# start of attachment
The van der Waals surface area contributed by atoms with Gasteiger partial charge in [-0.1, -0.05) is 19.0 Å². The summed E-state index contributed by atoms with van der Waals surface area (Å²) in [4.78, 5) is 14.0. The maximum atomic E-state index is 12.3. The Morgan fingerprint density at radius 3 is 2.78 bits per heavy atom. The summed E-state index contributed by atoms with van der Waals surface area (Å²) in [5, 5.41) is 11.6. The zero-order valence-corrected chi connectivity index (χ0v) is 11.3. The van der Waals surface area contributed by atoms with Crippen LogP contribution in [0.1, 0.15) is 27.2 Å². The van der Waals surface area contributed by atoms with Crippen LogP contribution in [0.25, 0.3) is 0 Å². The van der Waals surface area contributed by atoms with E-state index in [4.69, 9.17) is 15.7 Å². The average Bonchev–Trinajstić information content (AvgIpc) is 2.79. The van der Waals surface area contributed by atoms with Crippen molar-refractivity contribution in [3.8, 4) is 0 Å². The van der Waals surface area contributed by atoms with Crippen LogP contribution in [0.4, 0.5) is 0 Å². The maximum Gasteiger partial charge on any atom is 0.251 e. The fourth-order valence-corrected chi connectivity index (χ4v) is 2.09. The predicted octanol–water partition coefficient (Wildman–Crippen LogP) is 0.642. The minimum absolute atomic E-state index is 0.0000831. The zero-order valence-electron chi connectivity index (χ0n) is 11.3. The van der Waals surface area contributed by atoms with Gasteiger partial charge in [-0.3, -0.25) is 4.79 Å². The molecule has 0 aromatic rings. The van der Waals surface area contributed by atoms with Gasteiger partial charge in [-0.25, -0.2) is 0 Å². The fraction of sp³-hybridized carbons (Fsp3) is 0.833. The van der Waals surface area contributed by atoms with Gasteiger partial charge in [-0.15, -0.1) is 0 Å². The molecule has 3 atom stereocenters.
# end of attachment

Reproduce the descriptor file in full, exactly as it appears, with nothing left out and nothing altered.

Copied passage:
The van der Waals surface area contributed by atoms with Gasteiger partial charge in [-0.1, -0.05) is 19.0 Å². The summed E-state index contributed by atoms with van der Waals surface area (Å²) in [4.78, 5) is 14.0. The maximum atomic E-state index is 12.3. The Morgan fingerprint density at radius 3 is 2.78 bits per heavy atom. The summed E-state index contributed by atoms with van der Waals surface area (Å²) in [5, 5.41) is 11.6. The zero-order valence-corrected chi connectivity index (χ0v) is 11.3. The van der Waals surface area contributed by atoms with Crippen LogP contribution in [0.1, 0.15) is 27.2 Å². The van der Waals surface area contributed by atoms with Crippen LogP contribution in [0.25, 0.3) is 0 Å². The van der Waals surface area contributed by atoms with E-state index in [4.69, 9.17) is 15.7 Å². The average Bonchev–Trinajstić information content (AvgIpc) is 2.79. The van der Waals surface area contributed by atoms with Crippen molar-refractivity contribution in [3.8, 4) is 0 Å². The van der Waals surface area contributed by atoms with Crippen LogP contribution in [0.4, 0.5) is 0 Å². The maximum Gasteiger partial charge on any atom is 0.251 e. The fourth-order valence-corrected chi connectivity index (χ4v) is 2.09. The predicted octanol–water partition coefficient (Wildman–Crippen LogP) is 0.642. The minimum absolute atomic E-state index is 0.0000831. The zero-order valence-electron chi connectivity index (χ0n) is 11.3. The van der Waals surface area contributed by atoms with Gasteiger partial charge in [-0.3, -0.25) is 4.79 Å². The molecule has 0 aromatic rings. The van der Waals surface area contributed by atoms with Gasteiger partial charge in [-0.25, -0.2) is 0 Å². The fraction of sp³-hybridized carbons (Fsp3) is 0.833. The van der Waals surface area contributed by atoms with Gasteiger partial charge in [-0.15, -0.1) is 0 Å². The molecule has 3 atom stereocenters.